An ambitious, beautiful, and obsessively detailed society simulation that still needs to iron out a few rough edges.
When the ‘Game Over’ screen arrived after my century in charge of the United States for our Victoria 3 review, I looked back over a very different hundred years from those familiar to me from history books. There had never been a Civil War – in the version of the story that unfolded in Paradox’s latest grand strategy game, slavery was abolished more or less without incident in the1840s, but we’d come close to a revolution over the abolition of child labour thirty years later. By 1936, we were no longer the ‘United States’ at all – the nation was a wildly successful anarchist commune known as the United Syndicates of America.
Victoria 3 faces the challenge of living up to a decade of anticipation, and it’s made some bold changes to address the shortcomings of its predecessor. It’s without a doubt the most beautiful game Paradox has ever made, and arguably the most welcoming for newcomers. It makes fundamental changes to the way the series considers the ethics of slavery, labour, colonisation, and the agency of indigenous people. However, at launch, Victoria 3 is a wobbly prospect: bugs, crashes, and a few frustrating design idiosyncrasies leave the whole thing feeling somewhat underdone.
The good news, though, is that despite the occasional judder from beneath the bonnet, Victoria 3 is still a delightful grand strategy game to play. As the president, queen, or chairman of any nation on earth starting in 1836, you’ll guide your country through a period of explosive growth across the world, primarily by overseeing the construction and management of industry. Each individual state or province in your nation can be home to a wide variety of both rural and urban production centres, government buildings, and military facilities, where local people will work and earn their living.
What sets the Victoria series apart from Paradox’s other grand strategy games is its focus on the ‘pop’ – the units collectively simulating each country’s diverse inhabitants. Each pop has its own culture, religion, profession, income bracket, political interests, and needs. Importantly, when given access to the necessary means, they’ll work to improve their lot in life – or become radicals if they’re consistently ignored.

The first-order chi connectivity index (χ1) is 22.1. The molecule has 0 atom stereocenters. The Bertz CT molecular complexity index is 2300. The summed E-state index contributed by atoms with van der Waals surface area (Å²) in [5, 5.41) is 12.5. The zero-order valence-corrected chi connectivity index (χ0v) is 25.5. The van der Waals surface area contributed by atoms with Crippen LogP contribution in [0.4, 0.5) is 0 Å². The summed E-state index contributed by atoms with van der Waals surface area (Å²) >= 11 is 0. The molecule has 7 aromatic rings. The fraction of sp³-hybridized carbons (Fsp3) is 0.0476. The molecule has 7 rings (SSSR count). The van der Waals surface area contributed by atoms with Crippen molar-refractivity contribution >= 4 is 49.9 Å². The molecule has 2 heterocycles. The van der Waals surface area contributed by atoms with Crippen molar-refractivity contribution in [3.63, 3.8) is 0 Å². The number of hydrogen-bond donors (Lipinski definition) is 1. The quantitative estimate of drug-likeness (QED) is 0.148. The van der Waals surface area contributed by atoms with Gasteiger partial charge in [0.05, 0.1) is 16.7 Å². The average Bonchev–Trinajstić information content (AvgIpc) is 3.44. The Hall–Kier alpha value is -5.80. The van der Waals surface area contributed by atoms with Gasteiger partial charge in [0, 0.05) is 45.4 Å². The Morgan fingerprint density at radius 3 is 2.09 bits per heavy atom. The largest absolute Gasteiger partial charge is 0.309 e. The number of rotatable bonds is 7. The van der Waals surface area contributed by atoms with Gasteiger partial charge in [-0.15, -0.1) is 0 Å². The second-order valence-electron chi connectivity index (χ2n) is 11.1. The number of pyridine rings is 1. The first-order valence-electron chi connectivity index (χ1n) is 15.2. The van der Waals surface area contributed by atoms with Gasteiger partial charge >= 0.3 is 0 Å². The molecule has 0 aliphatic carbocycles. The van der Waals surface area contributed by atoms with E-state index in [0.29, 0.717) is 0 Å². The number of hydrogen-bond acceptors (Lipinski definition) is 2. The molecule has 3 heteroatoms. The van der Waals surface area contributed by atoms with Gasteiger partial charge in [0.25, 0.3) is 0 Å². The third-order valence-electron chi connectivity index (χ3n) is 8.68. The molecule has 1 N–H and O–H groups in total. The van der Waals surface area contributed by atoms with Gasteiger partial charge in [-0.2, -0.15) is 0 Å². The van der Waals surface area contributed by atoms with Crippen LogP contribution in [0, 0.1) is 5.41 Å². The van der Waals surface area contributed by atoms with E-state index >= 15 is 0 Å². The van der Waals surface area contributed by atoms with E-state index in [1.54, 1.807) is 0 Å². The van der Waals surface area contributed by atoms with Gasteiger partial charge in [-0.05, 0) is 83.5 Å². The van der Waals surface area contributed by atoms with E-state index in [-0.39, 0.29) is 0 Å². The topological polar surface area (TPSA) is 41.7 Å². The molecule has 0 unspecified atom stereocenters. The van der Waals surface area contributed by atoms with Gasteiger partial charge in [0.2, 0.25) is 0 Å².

A treatise could easily be – and has been, across Paradox’s detailed series of dev diaries – written explaining all the moving parts in this global model of 19th century economics and politics. There are taxation policies to consider, your level of investment in institutions like health care and social security, the kinds of explosives to be used in your iron mines, what tactics your naval battle groups should employ, and so on. All of this depends greatly on the nation you choose at the outset, and on your own goals for it: do you want to become a mighty military power, forge a vast industrial empire, or work toward a perfect egalitarian society? Victoria 3 is fluid and robust enough to allow for any of these goals in the context of almost any nation, and I was consistently delighted by the day-to-day tasks created by working toward them.
In the newly industrialised world of the 19th century, the answer to almost every question is expansion and growth. Each industry is dependent on others, both for production of its input goods and for creating the demand necessary to make it profitable. If I want to make high-quality clothes, I’ll need a source for dyes and silk; to expand my rail network, I need coal, steel, and engines. I could retool my furniture manufacturing to make luxury sofas, but I’ll need expert workers and specialty hardwood – can I dedicate some of my lumber mills to producing that material? Is my literacy rate high enough to support the additional demand for educated employees?
Victoria 3 is a constantly shifting web of interconnected organisations, businesses, interest groups, armies, and fleets of merchant convoys. It all takes place on a breathtaking map of the world that shifts from a glittering model railroad view while zoomed in to a colourful and beautifully lettered paper map when zoomed out. Industry, railroads, and wars all come to life in the close-up view, and active war fronts are lit with angry fire on the paper map.